MHI Air Lubrication System Installed on Ferry

Mitsubishi Heavy Industries, Ltd. (MHI) has installed its innovative “Mitsubishi Air Lubrication System” (MALS) for the first time on a ferry and confirmed over 5% improvement in fuel consumption.

The verification experiment was conducted at sea using the ferry Naminoue, a ship owned by Japan’s A-LINE Ferry Co., Ltd. that went into service starting September 27. The experiment results have verified that MALS is also applicable to high-speed, slender ships as an effective way to reduce fuel consumption and reduce environmental burdens, further extending the range of ship types for which MALS is suited.

The ferry Naminoue is an 8,072 gross tonnage (GT) ship 145 meters (m) in length, 24m wide, and with a designed draft of 6.2m. It was built at MHI’s Shimonoseki Shipyard & Machinery Works and plies the Kagoshima-Amami-Okinawa route in southern Japan.

During the speed trial test at sea, fuel consumption improvement (reduction in propulsion power required) exceeding 5% was confirmed even with waves as high as 2.5-3m. These results verified reduction of frictional resistance by MALS even when installed on high-speed, slender ships. The level of fuel consumption reduction suffices to offset the fuel consumption increase such a ship’s marine diesel engine requires to comply with tightened controls on NOx (nitrogen oxide) emissions. As the air bubbles function as a cushion, noise and vibration are also reduced, enabling improvements in passenger comfort.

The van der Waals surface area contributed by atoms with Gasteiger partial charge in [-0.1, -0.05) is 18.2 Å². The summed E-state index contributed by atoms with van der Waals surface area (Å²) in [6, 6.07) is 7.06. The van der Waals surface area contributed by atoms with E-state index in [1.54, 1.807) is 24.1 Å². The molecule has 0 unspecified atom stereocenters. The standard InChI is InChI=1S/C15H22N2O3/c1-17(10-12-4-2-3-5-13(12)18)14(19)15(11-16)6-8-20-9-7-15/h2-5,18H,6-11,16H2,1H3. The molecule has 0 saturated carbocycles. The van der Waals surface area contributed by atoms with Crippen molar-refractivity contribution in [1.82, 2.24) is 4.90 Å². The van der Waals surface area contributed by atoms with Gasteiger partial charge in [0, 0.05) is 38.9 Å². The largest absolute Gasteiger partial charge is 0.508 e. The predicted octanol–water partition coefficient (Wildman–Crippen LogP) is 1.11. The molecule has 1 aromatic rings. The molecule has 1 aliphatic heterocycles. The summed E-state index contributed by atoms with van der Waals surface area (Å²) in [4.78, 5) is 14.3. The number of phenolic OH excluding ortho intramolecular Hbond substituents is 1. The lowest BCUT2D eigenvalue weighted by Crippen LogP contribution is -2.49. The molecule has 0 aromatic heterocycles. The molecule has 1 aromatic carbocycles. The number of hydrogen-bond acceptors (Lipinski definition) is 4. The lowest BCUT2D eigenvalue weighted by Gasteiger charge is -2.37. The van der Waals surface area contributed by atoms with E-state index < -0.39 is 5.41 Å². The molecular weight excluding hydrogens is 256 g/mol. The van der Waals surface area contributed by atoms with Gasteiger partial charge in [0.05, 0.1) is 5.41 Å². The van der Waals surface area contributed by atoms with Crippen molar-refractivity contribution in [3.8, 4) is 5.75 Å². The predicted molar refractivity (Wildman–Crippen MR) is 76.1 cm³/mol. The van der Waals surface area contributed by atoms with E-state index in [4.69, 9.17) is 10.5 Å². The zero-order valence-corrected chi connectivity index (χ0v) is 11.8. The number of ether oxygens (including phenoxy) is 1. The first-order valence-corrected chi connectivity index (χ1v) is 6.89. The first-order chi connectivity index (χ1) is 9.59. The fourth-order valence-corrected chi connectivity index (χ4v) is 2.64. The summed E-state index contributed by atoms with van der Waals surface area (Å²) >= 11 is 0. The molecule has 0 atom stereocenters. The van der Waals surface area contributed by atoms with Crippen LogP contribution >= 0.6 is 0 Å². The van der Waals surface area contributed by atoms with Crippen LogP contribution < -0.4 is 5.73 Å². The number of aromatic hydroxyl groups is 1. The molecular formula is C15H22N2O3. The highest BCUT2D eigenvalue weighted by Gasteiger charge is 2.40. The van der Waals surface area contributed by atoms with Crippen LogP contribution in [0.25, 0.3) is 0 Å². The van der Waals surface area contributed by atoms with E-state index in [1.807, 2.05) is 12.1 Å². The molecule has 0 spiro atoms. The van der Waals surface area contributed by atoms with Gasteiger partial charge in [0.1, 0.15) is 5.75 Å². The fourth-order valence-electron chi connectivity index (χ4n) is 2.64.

The verification experiment using the ferry Naminoue was supported by ClassNK (Nippon Kaiji Kyokai) as a joint research project.

Ferries are vessels with a slender hull form, meaning that it has a small block coefficient (Cb). Cb = volume of displacement divided by the volume of the block defined by a ship’s length x breadth x draft. Ships with a comparatively large Cb value are known as “full hull-form ships”.

Source: MHI

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